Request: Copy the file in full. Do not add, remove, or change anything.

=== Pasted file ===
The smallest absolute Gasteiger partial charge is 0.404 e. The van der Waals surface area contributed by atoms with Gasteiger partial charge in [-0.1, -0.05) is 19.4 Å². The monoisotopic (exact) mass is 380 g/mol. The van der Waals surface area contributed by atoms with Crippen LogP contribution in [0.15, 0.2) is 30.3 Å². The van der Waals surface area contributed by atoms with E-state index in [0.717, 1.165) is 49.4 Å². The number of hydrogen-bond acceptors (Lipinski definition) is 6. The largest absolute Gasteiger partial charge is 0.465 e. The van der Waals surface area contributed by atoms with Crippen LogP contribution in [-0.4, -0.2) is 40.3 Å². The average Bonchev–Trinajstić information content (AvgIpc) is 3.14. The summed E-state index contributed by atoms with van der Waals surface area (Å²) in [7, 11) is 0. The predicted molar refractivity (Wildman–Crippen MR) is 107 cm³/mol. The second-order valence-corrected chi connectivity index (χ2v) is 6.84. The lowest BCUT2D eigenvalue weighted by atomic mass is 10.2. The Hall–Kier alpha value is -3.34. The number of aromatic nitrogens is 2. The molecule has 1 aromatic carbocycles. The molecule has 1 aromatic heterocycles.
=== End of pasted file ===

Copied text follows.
The smallest absolute Gasteiger partial charge is 0.404 e. The van der Waals surface area contributed by atoms with Gasteiger partial charge in [-0.1, -0.05) is 19.4 Å². The monoisotopic (exact) mass is 380 g/mol. The van der Waals surface area contributed by atoms with Crippen LogP contribution in [0.15, 0.2) is 30.3 Å². The van der Waals surface area contributed by atoms with E-state index in [0.717, 1.165) is 49.4 Å². The number of hydrogen-bond acceptors (Lipinski definition) is 6. The largest absolute Gasteiger partial charge is 0.465 e. The van der Waals surface area contributed by atoms with Crippen LogP contribution in [-0.4, -0.2) is 40.3 Å². The average Bonchev–Trinajstić information content (AvgIpc) is 3.14. The summed E-state index contributed by atoms with van der Waals surface area (Å²) in [7, 11) is 0. The predicted molar refractivity (Wildman–Crippen MR) is 107 cm³/mol. The second-order valence-corrected chi connectivity index (χ2v) is 6.84. The lowest BCUT2D eigenvalue weighted by atomic mass is 10.2. The Hall–Kier alpha value is -3.34. The number of aromatic nitrogens is 2. The molecule has 1 aromatic carbocycles. The molecule has 1 aromatic heterocycles.